In Chapter 9 of Conquer the Crash, Robert Prechter identifies the primary precondition of deflation as “a major societal buildup in the extension of credit (and its flip side, the assumption of debt).” He cites a 1957 letter from the founder of the Bank Credit Analyst and Elliott wave expert, Hamilton Bolton, who, on studying a history of major depressions in the United States from 1830 found that:
“All were set off by a deflation of excess credit. This was the one factor in common.”
Keeping a wary eye on credit conditions is therefore prudent, and this is what the Federal Reserve seeks to do through its semi-annual Monetary Policy Report, the latest one released on July 7. In that report, the Fed put some emphasis on the level of corporate debt, stating specifically,
“Debt owed by non-financial corporations remains elevated”
Although they added that non-financial corporate debt has been flat or falling in the last two years, the Fed should be worried about high levels of such debt because, in the past, it has been a precursor to economic slumps.
The black line in our chart below shows the level of US total credit to non-financial corporations as a percentage of gross domestic product (GDP) to the end of 2016. We can see that it peaked in the late 1980s, early, 2000s and 2008. The latest data point shows an all-time high of 72.3%. The red line is the debt default rate of corporations rated B by the ratings agency S&P, the rate of low-quality borrowers who fail to remain current on their loans. We can see that a relationship exists between the two series, especially since the early 1990s.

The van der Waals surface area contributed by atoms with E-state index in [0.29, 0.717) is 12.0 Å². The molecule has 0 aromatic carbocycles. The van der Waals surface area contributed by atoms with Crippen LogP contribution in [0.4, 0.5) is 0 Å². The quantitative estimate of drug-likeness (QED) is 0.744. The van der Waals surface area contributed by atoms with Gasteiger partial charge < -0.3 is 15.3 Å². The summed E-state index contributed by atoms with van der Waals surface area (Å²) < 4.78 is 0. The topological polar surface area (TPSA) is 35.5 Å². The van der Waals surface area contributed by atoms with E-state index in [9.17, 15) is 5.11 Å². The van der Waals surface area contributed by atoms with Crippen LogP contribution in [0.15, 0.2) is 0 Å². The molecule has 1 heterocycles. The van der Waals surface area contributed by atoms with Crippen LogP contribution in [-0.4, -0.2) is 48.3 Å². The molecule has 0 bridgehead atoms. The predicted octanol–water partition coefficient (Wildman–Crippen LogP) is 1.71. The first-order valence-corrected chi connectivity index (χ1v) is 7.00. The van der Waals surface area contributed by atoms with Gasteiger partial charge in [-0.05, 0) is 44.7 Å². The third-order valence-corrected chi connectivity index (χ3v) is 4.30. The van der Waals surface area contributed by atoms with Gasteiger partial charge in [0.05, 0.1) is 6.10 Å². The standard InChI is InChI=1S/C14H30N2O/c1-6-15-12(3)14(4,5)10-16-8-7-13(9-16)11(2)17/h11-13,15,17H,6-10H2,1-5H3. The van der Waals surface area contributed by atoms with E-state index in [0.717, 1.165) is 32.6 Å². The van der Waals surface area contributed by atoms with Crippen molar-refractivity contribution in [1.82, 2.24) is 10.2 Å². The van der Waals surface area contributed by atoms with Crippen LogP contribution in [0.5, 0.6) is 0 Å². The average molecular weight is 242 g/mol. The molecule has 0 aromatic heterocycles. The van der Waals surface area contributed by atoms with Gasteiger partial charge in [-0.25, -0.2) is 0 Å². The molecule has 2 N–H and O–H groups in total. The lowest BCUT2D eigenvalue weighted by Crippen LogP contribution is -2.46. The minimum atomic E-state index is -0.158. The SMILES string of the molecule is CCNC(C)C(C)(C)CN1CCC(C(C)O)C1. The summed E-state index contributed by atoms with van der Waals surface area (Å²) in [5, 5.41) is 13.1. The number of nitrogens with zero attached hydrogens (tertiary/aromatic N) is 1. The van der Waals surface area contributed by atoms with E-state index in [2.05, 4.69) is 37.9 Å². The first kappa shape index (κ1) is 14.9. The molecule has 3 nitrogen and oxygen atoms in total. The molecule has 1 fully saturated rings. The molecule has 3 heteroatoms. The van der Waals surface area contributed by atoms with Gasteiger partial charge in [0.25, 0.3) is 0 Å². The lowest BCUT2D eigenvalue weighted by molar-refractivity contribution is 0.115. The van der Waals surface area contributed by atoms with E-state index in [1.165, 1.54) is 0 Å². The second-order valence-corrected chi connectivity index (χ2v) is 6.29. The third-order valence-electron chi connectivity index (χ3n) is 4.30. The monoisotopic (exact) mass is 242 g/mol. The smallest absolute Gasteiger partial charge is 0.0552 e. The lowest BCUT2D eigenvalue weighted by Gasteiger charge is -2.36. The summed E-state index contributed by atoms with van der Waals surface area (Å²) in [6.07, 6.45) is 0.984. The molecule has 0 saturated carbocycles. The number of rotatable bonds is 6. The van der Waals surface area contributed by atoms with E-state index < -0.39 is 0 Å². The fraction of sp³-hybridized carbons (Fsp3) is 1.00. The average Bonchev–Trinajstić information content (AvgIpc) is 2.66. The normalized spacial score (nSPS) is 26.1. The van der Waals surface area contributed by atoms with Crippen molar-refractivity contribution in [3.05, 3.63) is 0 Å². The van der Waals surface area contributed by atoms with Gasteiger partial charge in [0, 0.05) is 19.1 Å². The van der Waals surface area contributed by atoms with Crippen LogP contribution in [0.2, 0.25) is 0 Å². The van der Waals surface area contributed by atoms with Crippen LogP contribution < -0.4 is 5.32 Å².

In general, as social mood waxes positive, people become less worried about who they are lending their money to, non-financial corporate debt balloons, and less creditworthy corporate borrowers find it much easier to raise capital. But as our chart shows, the accompaniment is an uptick in the rate of borrowers who end up defaulting on their obligations.
The Fed is correct in stating that, as a percentage of GDP, the level of non-financial corporate debt has stabilized so far this year, but the previous peaks coincided with the Savings & Loans Crisis of the late 1980s, the Technology, Media and Telecom (TMT) bubble of the late 1990s and the Great Financial Crisis of 2008. No wonder the Fed is worried about this metric now.
We anticipate that many more borrowers will welch on their obligations as debt starts to deflate.